He knows when I’m awake.
He knows when Coach Stew’s been bad or worse,
So fire him for goodness sake.
Mitch Vingle today writes what will most likely be the definitive piece on Billy’s first year as head coach guy on the sideline. It really is a fantastic article, hitting on a lot of the same points extolled by WBGV (or at least myself and The 25314) over the past few weeks. And, of course, it mentions the USF press conference, which will be emblazoned on Billy’s tombstone and serve as his legacy once he’s actually fired next season.
Maybe WVU will defeat North Carolina in the Meineke Car Care Bowl. Would be a nice ending to the season for the Mountaineers.
But it will not erase the disappointment of this season. WVU lost a third of its games. Perhaps only the 1989 Mountaineer team with Major Harris was close to being as disappointing. But, really, that isn’t so close.
You can point to WVU offensive coordinator Jeff Mullen and line coach Dave Johnson for falling down as well. But the buck stops at Stewart.
He simply did not get the job done.
Talk about transition nonsense all you want, Billy didn’t get the job done. You can’t argue that. You can’t, you can’t, you can’t. Don’t even try.
He didn’t even come close. He took an ultra-talented football team and mired them in medocrity.
Perhaps as disturbing is he hasn’t taken responsibility. He hasn’t figuratively raised his hand and said, “Hey, this is on me. Blame me.” Instead, he’s “fired back” – and burned whatever good will remained from the Fiesta Bowl.
Billy has done the exact opposite of what he said he was going to do. Instead of being honest with himself and us fans about his performance, he has become increasingly angry and defensive, lashing out at the media, the fans, and even recruits. Not only has he burned through the good will remaining from the Fiesta Bowl, he has started to run a debt of hostility that lingers in many fans in this state. Quite a turnaround for a man who prides himself on his Christian faith.
Yes, Stewart looked better along the sidelines as the season progressed. He looked more the part.
But this isn’t about showmanship. This isn’t about passion. This is about coaching.
Specifically, head coaching.
Billy isn’t a head coach, he just plays one on TV. And not very well, I might add.
On camera, Stewart seemed to improve, although many times during press conferences he slipped a la George Bush. He took a big step backward in that area after the South Florida game by oddly talking about our state’s oil supply, which could “lubricate the world.” He stormed off in a manner suggesting, “take that!”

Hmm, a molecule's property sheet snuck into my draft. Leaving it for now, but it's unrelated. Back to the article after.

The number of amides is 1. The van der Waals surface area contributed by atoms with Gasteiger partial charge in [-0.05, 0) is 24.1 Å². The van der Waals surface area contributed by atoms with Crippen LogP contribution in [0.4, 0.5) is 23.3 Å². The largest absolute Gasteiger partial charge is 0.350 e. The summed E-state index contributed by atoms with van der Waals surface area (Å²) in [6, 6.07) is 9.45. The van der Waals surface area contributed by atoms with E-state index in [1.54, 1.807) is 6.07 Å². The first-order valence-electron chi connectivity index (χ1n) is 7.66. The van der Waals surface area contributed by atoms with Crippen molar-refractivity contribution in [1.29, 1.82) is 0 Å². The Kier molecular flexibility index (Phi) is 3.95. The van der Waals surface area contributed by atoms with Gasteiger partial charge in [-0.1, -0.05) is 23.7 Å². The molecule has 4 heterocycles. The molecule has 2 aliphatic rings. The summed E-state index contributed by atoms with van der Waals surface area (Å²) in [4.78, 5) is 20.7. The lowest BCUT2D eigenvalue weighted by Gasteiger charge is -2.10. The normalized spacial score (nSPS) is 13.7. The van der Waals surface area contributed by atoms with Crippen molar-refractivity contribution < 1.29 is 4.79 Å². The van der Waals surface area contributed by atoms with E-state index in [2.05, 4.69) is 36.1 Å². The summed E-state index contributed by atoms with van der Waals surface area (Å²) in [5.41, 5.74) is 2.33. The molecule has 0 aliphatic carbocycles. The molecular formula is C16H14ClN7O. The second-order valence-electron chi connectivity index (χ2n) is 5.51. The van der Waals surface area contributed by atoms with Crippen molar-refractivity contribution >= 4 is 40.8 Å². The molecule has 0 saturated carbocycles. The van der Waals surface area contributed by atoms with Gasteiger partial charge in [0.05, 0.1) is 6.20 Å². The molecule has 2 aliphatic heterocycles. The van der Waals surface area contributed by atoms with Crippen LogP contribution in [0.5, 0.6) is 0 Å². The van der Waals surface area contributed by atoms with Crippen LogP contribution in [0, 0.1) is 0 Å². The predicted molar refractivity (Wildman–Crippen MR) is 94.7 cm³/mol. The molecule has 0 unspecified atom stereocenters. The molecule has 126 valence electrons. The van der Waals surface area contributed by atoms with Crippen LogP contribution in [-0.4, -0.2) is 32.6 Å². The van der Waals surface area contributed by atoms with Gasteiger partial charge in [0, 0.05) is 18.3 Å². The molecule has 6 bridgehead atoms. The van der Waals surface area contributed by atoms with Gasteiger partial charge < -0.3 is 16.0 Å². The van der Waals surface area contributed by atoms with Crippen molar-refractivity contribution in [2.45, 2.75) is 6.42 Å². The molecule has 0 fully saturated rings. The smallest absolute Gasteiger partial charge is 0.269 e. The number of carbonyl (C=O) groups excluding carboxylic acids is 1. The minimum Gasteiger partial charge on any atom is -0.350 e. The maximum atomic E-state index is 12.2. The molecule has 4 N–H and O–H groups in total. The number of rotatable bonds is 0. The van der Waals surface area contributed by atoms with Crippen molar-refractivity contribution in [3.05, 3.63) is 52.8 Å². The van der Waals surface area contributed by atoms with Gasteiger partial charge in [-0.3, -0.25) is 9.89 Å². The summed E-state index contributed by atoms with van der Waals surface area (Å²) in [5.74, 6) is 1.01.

This will go down as the most rediculous moment in Mountaineer history. For someome who is on the verge of losing his job — and trust me, once the season starts next year, he will be — that press conference was the worst possible decision he could have made. He has made himself the laughingstock of college football, which actually wasn’t all that hard because he was already the laughingstock of college football.
Let that sink in for a moment. We employ, as the head coach and most visible member of our proud football program, the ultimate, hands-down laughingstock of the entire sport. Simply breathtaking, and not in a good way. Like I landed on a football and you then punched me in the groin.
What he must start to understand is WVU fans and donors don’t need bravado. They don’t need their coach strutting and talking about fossil fuels. They need a guy who will right a sinking ship. To lead.
He isn’t capable of this. He will become more hostile, more defensive with each passing day, until this athletic department has absolutely no other choice but to fire him. And trust me, with the love that Pastilong & Co. have for Billy, fans will be on the verge of riot before the firing. But it will still happen. He’s just that bad.
I am, indeed, driving the ant-Billy bandwagon. I know that. But I have confidence in the fact that I will never, ever be presented a choice whether to jump back on as his supporter. He won’t give me that chance. He will continue to drive this program into the ground with poor coaching, questionable recruiting comments, and a public image that would make Hitler blush.
So go ahead, defend him. Please do. In a year, when we’re seriously discussing new coaching candidates, I won’t be there to say, “I told you so.” I will be in the corner, crying, knowing that all of this could have been one less year in the making.
[Seriously, give the entire article a read. It’s very good.]
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